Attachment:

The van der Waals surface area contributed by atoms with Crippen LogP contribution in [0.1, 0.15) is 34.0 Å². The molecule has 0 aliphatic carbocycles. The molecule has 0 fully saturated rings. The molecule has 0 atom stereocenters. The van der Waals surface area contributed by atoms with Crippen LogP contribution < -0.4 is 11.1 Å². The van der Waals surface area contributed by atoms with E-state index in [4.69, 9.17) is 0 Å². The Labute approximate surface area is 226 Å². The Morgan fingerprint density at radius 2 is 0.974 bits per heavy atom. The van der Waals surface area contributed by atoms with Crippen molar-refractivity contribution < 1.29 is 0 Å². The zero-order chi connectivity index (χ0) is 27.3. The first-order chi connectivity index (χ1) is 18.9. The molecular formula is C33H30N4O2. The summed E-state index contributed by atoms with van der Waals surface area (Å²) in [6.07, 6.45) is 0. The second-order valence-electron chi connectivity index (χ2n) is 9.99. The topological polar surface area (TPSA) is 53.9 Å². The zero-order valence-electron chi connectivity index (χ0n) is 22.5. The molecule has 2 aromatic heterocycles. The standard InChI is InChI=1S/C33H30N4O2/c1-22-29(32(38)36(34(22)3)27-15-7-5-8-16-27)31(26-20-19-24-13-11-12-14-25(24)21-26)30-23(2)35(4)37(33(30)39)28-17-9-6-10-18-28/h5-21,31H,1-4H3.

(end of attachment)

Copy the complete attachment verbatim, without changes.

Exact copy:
The van der Waals surface area contributed by atoms with Crippen LogP contribution in [0.1, 0.15) is 34.0 Å². The molecule has 0 aliphatic carbocycles. The molecule has 0 fully saturated rings. The molecule has 0 atom stereocenters. The van der Waals surface area contributed by atoms with Crippen LogP contribution < -0.4 is 11.1 Å². The van der Waals surface area contributed by atoms with E-state index in [4.69, 9.17) is 0 Å². The Labute approximate surface area is 226 Å². The Morgan fingerprint density at radius 2 is 0.974 bits per heavy atom. The van der Waals surface area contributed by atoms with Crippen molar-refractivity contribution < 1.29 is 0 Å². The zero-order chi connectivity index (χ0) is 27.3. The first-order chi connectivity index (χ1) is 18.9. The molecular formula is C33H30N4O2. The summed E-state index contributed by atoms with van der Waals surface area (Å²) in [6.07, 6.45) is 0. The second-order valence-electron chi connectivity index (χ2n) is 9.99. The topological polar surface area (TPSA) is 53.9 Å². The zero-order valence-electron chi connectivity index (χ0n) is 22.5. The molecule has 2 aromatic heterocycles. The standard InChI is InChI=1S/C33H30N4O2/c1-22-29(32(38)36(34(22)3)27-15-7-5-8-16-27)31(26-20-19-24-13-11-12-14-25(24)21-26)30-23(2)35(4)37(33(30)39)28-17-9-6-10-18-28/h5-21,31H,1-4H3.